- Rated: Not Rated
- Run Time: 1 hours, 9 minutes
- Video: Black & White
- Released: April 19, 2012
- Originally Released: 1930
- Label: Warner Archives
- Encoding: Region 0 (Worldwide)
- Aspect Ratio: Full Frame - 1.37
Performers, Cast and Crew:
Description by OLDIES.com:
"Oh, it's Adolphe! It must be!" Lovely Juliet Corton (Florence Eldridge) is sure the dashing coiffeur who just arrived to style her hair is her husband, presumed dead in a railway crash five years earlier. The dashing stylist (vaudeville star Frank Fay) is sure she's nuts. But what if Juliet is right? What if a hypnotist could restore Adolphe's memory of their marriage, lost after the crash? Who could possibly object to such a happy ending? Perhaps Juliet's new husband (James Gleason), who is not eager to vacate the matrimonial bed.
Complications abound in this racy pre-Code farce that also includes a wacky set of friends and servants, a second case of amnesia, a nice hot bath, the wife Adolphe acquired after the accident and two sets of twins.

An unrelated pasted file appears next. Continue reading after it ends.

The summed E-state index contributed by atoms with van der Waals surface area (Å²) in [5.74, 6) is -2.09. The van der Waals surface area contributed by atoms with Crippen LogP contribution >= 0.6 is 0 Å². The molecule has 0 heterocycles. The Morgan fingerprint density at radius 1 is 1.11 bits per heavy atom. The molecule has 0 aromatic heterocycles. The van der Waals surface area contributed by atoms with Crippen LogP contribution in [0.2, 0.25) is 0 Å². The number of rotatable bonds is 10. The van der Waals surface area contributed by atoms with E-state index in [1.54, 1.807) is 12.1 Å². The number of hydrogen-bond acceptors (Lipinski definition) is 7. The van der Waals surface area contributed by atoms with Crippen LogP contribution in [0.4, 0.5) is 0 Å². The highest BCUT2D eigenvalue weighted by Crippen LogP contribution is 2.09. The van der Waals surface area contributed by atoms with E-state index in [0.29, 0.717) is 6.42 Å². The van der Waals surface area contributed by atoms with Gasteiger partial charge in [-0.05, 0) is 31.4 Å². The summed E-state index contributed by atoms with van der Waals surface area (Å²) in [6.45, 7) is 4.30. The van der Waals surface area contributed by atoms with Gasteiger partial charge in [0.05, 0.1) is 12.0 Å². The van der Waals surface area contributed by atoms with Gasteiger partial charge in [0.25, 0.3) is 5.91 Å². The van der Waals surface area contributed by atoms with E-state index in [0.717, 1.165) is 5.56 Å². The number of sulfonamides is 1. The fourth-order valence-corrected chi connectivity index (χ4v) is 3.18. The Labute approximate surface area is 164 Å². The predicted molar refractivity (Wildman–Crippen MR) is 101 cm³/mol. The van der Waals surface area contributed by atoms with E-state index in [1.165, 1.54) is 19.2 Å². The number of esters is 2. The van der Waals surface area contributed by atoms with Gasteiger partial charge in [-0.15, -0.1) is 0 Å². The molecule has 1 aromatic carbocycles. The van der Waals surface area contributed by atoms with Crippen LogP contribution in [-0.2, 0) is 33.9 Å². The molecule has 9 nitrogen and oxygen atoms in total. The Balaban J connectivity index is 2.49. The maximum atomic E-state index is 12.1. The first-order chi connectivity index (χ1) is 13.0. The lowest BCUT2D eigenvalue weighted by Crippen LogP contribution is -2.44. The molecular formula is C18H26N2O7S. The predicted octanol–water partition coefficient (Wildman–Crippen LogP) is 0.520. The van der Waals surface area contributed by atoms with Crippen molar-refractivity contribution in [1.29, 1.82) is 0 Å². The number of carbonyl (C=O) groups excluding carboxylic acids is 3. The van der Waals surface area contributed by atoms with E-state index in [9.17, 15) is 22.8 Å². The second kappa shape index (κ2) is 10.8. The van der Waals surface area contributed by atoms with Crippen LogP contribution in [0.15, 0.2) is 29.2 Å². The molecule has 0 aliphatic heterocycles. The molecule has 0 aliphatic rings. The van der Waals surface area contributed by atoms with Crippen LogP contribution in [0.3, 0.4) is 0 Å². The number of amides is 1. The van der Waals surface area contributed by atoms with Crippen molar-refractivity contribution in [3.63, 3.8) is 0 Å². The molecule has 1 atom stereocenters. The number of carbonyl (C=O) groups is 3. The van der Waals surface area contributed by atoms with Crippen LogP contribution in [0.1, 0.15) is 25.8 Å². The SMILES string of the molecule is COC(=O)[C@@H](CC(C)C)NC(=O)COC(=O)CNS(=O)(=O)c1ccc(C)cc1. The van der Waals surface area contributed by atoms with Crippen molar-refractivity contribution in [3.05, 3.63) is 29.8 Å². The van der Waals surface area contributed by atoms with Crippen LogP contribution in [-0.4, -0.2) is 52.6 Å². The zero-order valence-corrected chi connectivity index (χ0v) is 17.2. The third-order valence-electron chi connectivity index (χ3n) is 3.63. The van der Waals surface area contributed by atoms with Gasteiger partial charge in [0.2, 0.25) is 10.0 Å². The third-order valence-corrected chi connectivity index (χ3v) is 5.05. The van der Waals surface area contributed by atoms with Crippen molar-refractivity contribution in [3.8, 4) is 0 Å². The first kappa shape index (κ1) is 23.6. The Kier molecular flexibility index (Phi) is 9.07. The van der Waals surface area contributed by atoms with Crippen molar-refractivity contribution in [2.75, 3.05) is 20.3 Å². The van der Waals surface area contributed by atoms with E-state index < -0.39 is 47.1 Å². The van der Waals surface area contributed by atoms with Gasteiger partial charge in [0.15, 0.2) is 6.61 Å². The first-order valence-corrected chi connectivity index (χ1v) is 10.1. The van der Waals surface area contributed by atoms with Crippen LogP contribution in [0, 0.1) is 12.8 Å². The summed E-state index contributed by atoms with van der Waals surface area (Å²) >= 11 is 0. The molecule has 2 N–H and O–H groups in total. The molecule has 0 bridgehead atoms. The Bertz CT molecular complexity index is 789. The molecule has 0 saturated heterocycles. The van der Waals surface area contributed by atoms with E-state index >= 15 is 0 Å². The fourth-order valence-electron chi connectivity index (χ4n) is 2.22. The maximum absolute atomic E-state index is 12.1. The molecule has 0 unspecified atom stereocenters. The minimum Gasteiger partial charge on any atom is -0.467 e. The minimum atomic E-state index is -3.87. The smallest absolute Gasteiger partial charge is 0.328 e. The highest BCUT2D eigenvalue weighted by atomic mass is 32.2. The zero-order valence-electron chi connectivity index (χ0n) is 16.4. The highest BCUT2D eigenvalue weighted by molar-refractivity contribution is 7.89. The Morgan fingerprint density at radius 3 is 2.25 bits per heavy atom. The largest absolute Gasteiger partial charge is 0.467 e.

Whatever rapport comedian Frank Fay enjoyed with Broadway audiences invariably evaporated when he appeared on film. In THE MATRIMONIAL BED, Fay is his usual overbearing self as Adolphe, a small-town husband who is rendered an amnesiac in a train crash. Five years pass, during which time Adolphe marries Southern belle Sylvaine (Lilyan Tashman). In the meantime, Wife Number One Juliette (Florence Eldridge), believing her husband dead, has also remarried, to Gustave (James Gleason). One afternoon, she walks by a neighborhood barbershop, where Adolphe is now working -- and it isn't hard to guess what happens next. The fact that Frank Fay and director Michael Curtiz were constitutionally incapable of getting along undoubtedly hurt the overall effectiveness of this otherwise passable farce. MATRIMONIAL BED was remade in 1941 as KISSES FOR BREAKFAST, where it was frankly much funnier; on the other hand, the earlier film does contain a surprising amount of "gay" humor which still elicits chuckles when seen today.
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